Quirks & Quarks

Climate scientists warn we're on the precipice of disastrous 'tipping points'

Slow temperature changes could 'tip over' into catastrophic, fast and irreversible transformations

Slow temperature changes could 'tip over' into catastrophic, fast and irreversible transformation

Scientists warn we may have already passed a tipping point in Antarctica where there "some direct physical evidence of the kind of accelerating changes that we expect at a tipping point." (Pauline Askin / Reuters)
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The world may be teetering on the brink of a potentially irreversible cascade of climate tipping points that scientists say could lead to an "existential threat to civilization." 

According to a new commentary published in the prestigious science journal Nature, we are so close to at least one or two of these tipping points — the thresholds beyond which a slow change tips over into big and abrupt planetary transformations — that we can't rule out the process has already begun. 

"What's happened now is we've got some direct physical evidence of the kind of accelerating changes that we expect at a tipping point," said Timothy Lenton, a professor of Climate Change and director of the Global Systems Institute at the University of Exeter, in conversation with Quirks & Quarks host Bob McDonald.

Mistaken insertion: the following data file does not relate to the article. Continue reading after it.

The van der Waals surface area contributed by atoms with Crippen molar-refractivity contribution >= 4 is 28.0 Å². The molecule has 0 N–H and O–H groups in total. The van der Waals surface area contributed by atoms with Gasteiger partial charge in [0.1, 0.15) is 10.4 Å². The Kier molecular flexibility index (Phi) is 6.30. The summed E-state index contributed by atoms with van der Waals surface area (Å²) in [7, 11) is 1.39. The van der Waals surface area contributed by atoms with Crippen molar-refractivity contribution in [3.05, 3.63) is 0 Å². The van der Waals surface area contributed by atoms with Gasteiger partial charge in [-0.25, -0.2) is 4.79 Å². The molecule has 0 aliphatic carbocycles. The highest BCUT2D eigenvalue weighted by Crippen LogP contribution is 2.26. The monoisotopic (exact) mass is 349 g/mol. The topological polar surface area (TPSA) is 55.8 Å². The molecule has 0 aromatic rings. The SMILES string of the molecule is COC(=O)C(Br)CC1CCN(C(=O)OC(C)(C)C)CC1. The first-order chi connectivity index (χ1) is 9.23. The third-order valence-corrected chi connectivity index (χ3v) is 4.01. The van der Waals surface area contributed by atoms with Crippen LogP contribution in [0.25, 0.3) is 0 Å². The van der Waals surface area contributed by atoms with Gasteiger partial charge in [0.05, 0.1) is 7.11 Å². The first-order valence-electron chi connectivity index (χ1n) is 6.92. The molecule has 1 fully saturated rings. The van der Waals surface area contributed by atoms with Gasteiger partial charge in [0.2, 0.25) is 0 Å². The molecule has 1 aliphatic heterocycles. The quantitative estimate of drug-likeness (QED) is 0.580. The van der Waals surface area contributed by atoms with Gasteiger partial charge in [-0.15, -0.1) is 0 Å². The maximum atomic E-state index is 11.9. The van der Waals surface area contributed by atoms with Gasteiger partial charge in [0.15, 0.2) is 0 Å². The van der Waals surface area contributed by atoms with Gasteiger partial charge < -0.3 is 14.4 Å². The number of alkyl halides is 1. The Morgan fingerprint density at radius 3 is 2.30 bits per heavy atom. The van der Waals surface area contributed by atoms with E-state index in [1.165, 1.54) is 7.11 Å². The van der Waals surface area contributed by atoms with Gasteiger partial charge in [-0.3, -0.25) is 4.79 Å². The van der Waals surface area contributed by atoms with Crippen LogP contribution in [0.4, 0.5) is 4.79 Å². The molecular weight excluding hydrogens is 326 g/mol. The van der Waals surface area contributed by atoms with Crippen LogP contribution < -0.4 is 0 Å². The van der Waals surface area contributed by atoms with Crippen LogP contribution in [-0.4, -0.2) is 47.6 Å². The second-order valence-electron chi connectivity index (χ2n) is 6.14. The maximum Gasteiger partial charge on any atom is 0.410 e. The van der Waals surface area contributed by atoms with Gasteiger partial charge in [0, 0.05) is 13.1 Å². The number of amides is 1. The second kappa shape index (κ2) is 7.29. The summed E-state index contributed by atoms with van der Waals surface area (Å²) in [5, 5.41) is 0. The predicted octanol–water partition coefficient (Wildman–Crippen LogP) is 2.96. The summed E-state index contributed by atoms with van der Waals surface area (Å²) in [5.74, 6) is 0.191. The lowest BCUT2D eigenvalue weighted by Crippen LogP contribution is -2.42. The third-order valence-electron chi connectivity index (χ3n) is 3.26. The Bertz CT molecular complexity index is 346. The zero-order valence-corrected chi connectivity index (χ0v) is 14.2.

With action on climate change far behind political rhetoric, we're now in an urgent situation.- Timothy Lenton, University of Exeter

One troubling example is the potential collapse of the West Antarctic ice sheet, which could lead to more than three metres of sea level rise.

"We see the glacier retreat accelerating. And as it happens, this speeds up the outflow of ice in a way that's just propelling the change faster," said Lenton. "If we are past it, the saving grace is — at the moment — the rates of melt or ice sheet collapse are relatively slow."

If we continue on our current trajectory of greenhouse gas emissions, the relatively slow change will accelerate, "and not just in proportion to warming it either," he added.

(Timothy M. Lenton et al.)

The latest United Nations Environment Programme's report on the Emissions Gap said that if we don't triple our efforts to reduce emissions to meet the Paris Accord target, we may be looking at a 3.2 C of warming by 2100.

"With action on climate change far behind political rhetoric, we're now in an urgent situation," said Lenton. "This is a climate emergency."

Feedback loops feeding into tipping points